In To Try Men's Souls, New York Times bestselling authors Newt Gingrich and William R. Forstchen cast a new light on the year 1776 and the man who would become the father of our nation, George Washington. Valley Forge picks up the narrative a year after Washington's triumphant surprise attack on Trenton, and much has changed since then.
It's the winter of 1777, and Washington's battered, demoralized army retreats from Philadelphia. Arriving at Valley Forge, they discover that their repeated requests for a stockpile of food, winter clothing, and building tools have been ignored by Congress. With no other options available, the men settle down for a season of agony. For weeks the dwindling army freezes under tents in the bitter cold. Food runs out. Disease festers. The men are on the point of collapse, while in Philadelphia the British, joined by Allen van Dorn, the Loyalist brother of the dead patriot, Jonathan van Dorn, live in luxury.
In spite of the suffering and deceit, Washington endures all, joined at last by a volunteer from Germany, Baron Friederich von Steuben. With precious few supplies and even less time, von Steuben begins the hard task of recasting the army as a professional fighting force capable of facing the British head-on—something it has never accomplished before—and in the process he changing the course of history.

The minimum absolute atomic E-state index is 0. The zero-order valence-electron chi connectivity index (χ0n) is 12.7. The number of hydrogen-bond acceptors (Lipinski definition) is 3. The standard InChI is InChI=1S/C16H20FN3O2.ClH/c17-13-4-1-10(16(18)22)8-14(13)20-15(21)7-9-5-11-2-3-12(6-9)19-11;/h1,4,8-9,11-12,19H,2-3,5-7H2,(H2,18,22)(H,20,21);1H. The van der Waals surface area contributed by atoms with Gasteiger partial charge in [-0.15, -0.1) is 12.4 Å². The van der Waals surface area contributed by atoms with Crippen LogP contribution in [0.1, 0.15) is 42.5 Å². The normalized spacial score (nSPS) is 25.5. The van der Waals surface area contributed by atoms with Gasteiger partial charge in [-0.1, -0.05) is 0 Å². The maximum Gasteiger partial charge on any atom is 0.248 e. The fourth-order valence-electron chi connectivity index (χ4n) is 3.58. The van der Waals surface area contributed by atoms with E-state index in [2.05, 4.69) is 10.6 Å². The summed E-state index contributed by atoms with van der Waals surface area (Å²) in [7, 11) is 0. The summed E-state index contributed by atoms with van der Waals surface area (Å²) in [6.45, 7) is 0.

Valley Forge is a compelling, meticulously researched tour-de-force novel about endurance, survival, transformation, and rebirth. It chronicles the unique crucible of time and place where Washington and his Continental Army, against all odds, were forged into a fighting force that would win a revolution and found the United States of America.
This second title in the George Washington series (after To Try Men's Souls) offers an energetic dramatization of the Continental Army's grim winter bivouac at Valley Forge, Pa., in 1777. The bulk of the narrative is filtered through the sensitive eyes of young Pvt. Peter Wellsley, a member of Washington's elite headquarters guard detail, while Washington's chief lieutenants, including French aristocrat Lafayette, Prussian drillmaster Baron von Steuben, and tempestuous commissary commander "Mad Anthony" Wayne are vividly sketched. Meanwhile, the political intrigues of Gen. Horatio Gates (the dubious hero of Saratoga) to unseat Washington as he struggles to survive at Valley Forge play out in Congress. Finally, in June 1778, Washington attacks the British pulling back from Philadelphia to New York City and scores a redemptive victory with an able assist from American soldiers' wives, like Molly Pitcher, who carry water and ammo to sustain the battle line. Gingrich and Forstchen recreate the sights and smells of the Continental Army's hand-to-mouth camp life and the battlefield action around Valley Forge with a brisk panache that should bode well for future entries.
Customer ReviewsSee All
Good read. Very much enjoyed the history lesson.
Good book for what it is
It is a good book that is worth the read. The ending leaves a lot to be desired. There is pain staking time taken to develop characters and the book never really hits a climax.